Module Import for RBPM

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over 3 years ago

The module IATools was initially created to simplify creation and usage of tab interfaces in User Application/RBPM. Its usage is simple - either embed the code inline in a form's script tab or save it in a web server's URL and point to it as an external resource. After that call the initial setup and start building and linking the different form elements into the desired tabs.

The module also comes with a sample workflow export that demonstrate the tab UI capabilities (with a simple, non-production CSS example for the tabs) as well as its picklist management capabilities.

Just go to https://github.com/fchierad/IAtools, download the desired file ( IAtools.js for lab/dev/ease of debugging, IAtools.min.js for production usage) and we can start. For this post I will be using the sample workflow provided with the library to explain its basic features, look at the libraries README.md file for further documentation on its functions.

The first step to use the library is to create a workflow, then a form and go to the Scripts tab. Click the sign and paste the contents of the selected library (will be using IAtools.min.js for this post).

Request Form Script Tag screen shot Request Form Script



 

This will create an ECMAScript object in the global scope named IAtools, and all the functions/APIs we will use are part of said object.

Since the library needs to be initialized with the RBPM framework objects to be able to work properly, next order of business is to add a form-wide onload event that passes these objects to the scripts, then capture them and pass the same to the library's init() function:

 

Form events section Form events section



Calling init() inside form_onload() Calling init() inside form_onload()



 

The tab UI functionality returns the HTML for the tabs to be inserted into a form's HTML field, and can be initialized in many ways. First we will create a function to instantiate the tab factory module, and with that instance we can append the information necessary for the different tabs and which fields will be inside them. Our end goal for this example is to have something like the images below, that we can then use CSS to provide proper theme and desired appearance. By default the library applies the CSS classes 'navbar', 'navitem', 'navactive' .in the tab control. We can change their actual names per instance by using the function setCSSClassName() .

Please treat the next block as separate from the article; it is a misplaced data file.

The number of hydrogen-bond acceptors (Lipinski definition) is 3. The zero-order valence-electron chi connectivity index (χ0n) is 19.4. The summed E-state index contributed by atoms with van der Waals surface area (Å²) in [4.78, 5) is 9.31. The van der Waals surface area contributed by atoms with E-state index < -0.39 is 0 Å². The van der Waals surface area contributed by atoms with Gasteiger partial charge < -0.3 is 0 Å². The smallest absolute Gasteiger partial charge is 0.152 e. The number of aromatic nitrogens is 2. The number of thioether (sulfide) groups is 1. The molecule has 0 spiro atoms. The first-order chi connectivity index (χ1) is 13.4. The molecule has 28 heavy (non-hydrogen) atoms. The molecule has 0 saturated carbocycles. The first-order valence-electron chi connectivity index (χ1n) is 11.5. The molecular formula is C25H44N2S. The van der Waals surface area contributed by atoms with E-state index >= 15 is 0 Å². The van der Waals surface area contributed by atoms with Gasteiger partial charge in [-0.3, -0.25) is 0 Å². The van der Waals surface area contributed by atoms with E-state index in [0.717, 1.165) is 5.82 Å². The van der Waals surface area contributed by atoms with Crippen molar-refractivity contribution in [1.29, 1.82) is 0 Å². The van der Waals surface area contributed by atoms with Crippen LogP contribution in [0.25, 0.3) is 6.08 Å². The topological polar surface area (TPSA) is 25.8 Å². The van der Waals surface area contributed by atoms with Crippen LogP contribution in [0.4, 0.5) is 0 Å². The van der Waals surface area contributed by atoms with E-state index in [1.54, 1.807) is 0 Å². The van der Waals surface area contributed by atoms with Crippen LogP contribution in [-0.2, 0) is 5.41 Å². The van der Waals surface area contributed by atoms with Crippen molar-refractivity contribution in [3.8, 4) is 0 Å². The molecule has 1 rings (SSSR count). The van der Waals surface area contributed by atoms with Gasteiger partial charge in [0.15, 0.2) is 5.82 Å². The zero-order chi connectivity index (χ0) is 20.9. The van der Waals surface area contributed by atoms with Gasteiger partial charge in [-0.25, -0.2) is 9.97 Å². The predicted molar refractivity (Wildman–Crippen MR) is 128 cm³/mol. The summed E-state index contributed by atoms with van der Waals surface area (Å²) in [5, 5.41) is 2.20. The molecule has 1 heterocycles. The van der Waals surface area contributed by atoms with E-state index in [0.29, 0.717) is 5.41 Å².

3 Tabs from this example, please change the CSS so that they look in the way you desire! 3 Tabs from this example, please change the CSS so that they look in the way you desire!



 

First step in our function that will return the tab HTML exported functions to enable its behavior is to create a variable that holds a reference to the tabFactory API set. Then we can call the function addTab(id, name, order, fieldlist, cb) with its different parameters to add in-memory the tabs we want to create:

 

instantiating tabCtrlFactopry and adding the tabs to it.

 

The first parameter is the tab's ID, the second parameter is the Display name seeing in the UI, the third parameter is a number to force a certain order to the tabs (it does not have to be the insert order.